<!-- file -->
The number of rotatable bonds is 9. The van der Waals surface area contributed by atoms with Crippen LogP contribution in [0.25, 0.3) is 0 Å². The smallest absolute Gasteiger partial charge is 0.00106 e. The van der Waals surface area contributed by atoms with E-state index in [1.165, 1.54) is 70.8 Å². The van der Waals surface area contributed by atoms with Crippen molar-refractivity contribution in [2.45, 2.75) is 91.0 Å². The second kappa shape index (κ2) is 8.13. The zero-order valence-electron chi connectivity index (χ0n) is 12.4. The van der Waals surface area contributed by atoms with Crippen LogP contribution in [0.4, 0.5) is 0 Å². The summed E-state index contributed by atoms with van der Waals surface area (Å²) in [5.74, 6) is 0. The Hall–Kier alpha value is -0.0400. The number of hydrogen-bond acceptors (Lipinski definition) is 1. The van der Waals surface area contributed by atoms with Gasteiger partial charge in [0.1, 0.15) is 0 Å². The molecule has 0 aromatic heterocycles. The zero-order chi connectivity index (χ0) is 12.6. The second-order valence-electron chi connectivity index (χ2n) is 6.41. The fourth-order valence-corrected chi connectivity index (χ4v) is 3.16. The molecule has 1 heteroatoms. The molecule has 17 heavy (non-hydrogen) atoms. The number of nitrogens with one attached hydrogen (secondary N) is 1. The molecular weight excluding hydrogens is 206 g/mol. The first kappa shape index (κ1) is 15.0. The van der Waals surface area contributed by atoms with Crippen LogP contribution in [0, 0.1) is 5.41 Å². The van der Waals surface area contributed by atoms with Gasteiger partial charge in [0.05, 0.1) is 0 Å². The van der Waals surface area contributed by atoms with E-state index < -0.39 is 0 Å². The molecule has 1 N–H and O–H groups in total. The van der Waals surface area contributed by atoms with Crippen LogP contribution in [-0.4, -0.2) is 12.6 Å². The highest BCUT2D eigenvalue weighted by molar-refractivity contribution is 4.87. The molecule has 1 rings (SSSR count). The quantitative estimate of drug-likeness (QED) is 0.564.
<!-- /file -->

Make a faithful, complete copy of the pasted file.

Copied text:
The number of rotatable bonds is 9. The van der Waals surface area contributed by atoms with Crippen LogP contribution in [0.25, 0.3) is 0 Å². The smallest absolute Gasteiger partial charge is 0.00106 e. The van der Waals surface area contributed by atoms with E-state index in [1.165, 1.54) is 70.8 Å². The van der Waals surface area contributed by atoms with Crippen molar-refractivity contribution in [2.45, 2.75) is 91.0 Å². The second kappa shape index (κ2) is 8.13. The zero-order valence-electron chi connectivity index (χ0n) is 12.4. The van der Waals surface area contributed by atoms with Crippen LogP contribution in [0.4, 0.5) is 0 Å². The summed E-state index contributed by atoms with van der Waals surface area (Å²) in [5.74, 6) is 0. The Hall–Kier alpha value is -0.0400. The number of hydrogen-bond acceptors (Lipinski definition) is 1. The van der Waals surface area contributed by atoms with Gasteiger partial charge in [0.1, 0.15) is 0 Å². The molecule has 0 aromatic heterocycles. The zero-order chi connectivity index (χ0) is 12.6. The second-order valence-electron chi connectivity index (χ2n) is 6.41. The fourth-order valence-corrected chi connectivity index (χ4v) is 3.16. The molecule has 1 heteroatoms. The molecule has 17 heavy (non-hydrogen) atoms. The number of nitrogens with one attached hydrogen (secondary N) is 1. The molecular weight excluding hydrogens is 206 g/mol. The first kappa shape index (κ1) is 15.0. The van der Waals surface area contributed by atoms with Crippen LogP contribution in [0, 0.1) is 5.41 Å². The van der Waals surface area contributed by atoms with Gasteiger partial charge in [0.05, 0.1) is 0 Å². The van der Waals surface area contributed by atoms with E-state index < -0.39 is 0 Å². The molecule has 1 N–H and O–H groups in total. The van der Waals surface area contributed by atoms with Crippen LogP contribution in [-0.4, -0.2) is 12.6 Å². The highest BCUT2D eigenvalue weighted by molar-refractivity contribution is 4.87. The molecule has 1 rings (SSSR count). The quantitative estimate of drug-likeness (QED) is 0.564.